Steering

Tiny
TIMOTHY J RILEY
  • MEMBER
  • 1998 CHEVROLET CAVALIER
  • 2.4L
  • 4 CYL
  • FWD
  • AUTOMATIC
  • 102,000 MILES
My daughter was driving, tried to turn left and car would not turn. Still turns right. Any ideas?
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Monday, March 20th, 2017 AT 9:05 AM

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Tiny
CARADIODOC
  • EXPERT
Do you mean the steering cannot be turned at all to the left, or it just turns real hard with no power assist? If you turn fully to the right with the car standing still, how hard is it to turn it back straight?
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Monday, March 20th, 2017 AT 2:38 PM
Tiny
TIMOTHY J RILEY
  • MEMBER
It will not turn left at all. Stiff turning right and center.
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Monday, March 20th, 2017 AT 4:22 PM
Tiny
CARADIODOC
  • EXPERT
I am still not clear. If it turns easily all the way to the right, then turns hard coming back to center, that is an issue with the spool valve in the rack and pinion steering gear. Internal leakage is allowing the pressurized power steering fluid to bypass the power piston in the rack. We call that "morning sickness" because it first shows up when the engine is cold, (typically in the morning), and the loss of power assist clears up after anywhere from 15 seconds to a few minutes, as the fluid warms up. The clue is the power assist is still good one way. That proves the pump is okay. This always affects turning only one way first, then the other way a few weeks or months later.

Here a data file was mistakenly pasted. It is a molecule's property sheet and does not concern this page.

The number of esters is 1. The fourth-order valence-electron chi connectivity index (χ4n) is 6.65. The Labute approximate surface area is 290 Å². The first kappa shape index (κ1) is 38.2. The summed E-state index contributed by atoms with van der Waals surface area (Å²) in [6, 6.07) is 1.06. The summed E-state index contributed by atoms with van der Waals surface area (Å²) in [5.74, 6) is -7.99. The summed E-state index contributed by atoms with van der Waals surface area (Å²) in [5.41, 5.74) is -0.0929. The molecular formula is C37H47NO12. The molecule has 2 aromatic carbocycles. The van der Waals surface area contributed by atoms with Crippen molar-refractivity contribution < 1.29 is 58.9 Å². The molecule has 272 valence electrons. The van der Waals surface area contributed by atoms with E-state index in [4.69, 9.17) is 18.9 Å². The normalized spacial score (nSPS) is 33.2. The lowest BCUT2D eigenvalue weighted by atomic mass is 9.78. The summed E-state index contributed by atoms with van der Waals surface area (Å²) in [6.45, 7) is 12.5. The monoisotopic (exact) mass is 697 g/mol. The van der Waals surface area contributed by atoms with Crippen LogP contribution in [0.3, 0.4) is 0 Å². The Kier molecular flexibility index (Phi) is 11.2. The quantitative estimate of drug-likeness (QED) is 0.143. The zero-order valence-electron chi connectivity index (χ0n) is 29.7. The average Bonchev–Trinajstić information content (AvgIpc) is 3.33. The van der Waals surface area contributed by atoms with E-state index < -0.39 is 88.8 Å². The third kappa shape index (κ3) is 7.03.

GM had a real big problem with morning sickness in the late '80s and early '90s. Their "fix" was to replace the spool valve with its Teflon seals as a cheap way to alleviate the symptoms in hopes it would get the car out of the 50,000-mile warranty. After that, when the problem occurred again, it was up to the owners to pay for the proper repair.

Those Teflon sealing rings wore grooves into the soft aluminum spool valve housing, and that's why the fluid was able to bypass them. Installing the new valve with its new rings didn't address those grooves. The aftermarket re-builders have done a real good job of solving this problem. They bore the housing a little bigger, then press in a stainless steel liner.

The additional clue to this problem is you will be able to turn to the left easier when the car is moving. If you feel the steering wheel suddenly bind or lock up at a specific point when turning left, that is a mechanical issue. Assuming the car wasn't crashed or slid into something, the first suspect would be a binding upper strut mount. They normally cause a scraping or thumping sound as the steering is turned, but in severe cases, a mount can break apart and cause binding. A potential clue to that is if the steering to the left becomes free when the front end is raised off the ground so there's no weight on the tires.
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Monday, March 20th, 2017 AT 5:31 PM

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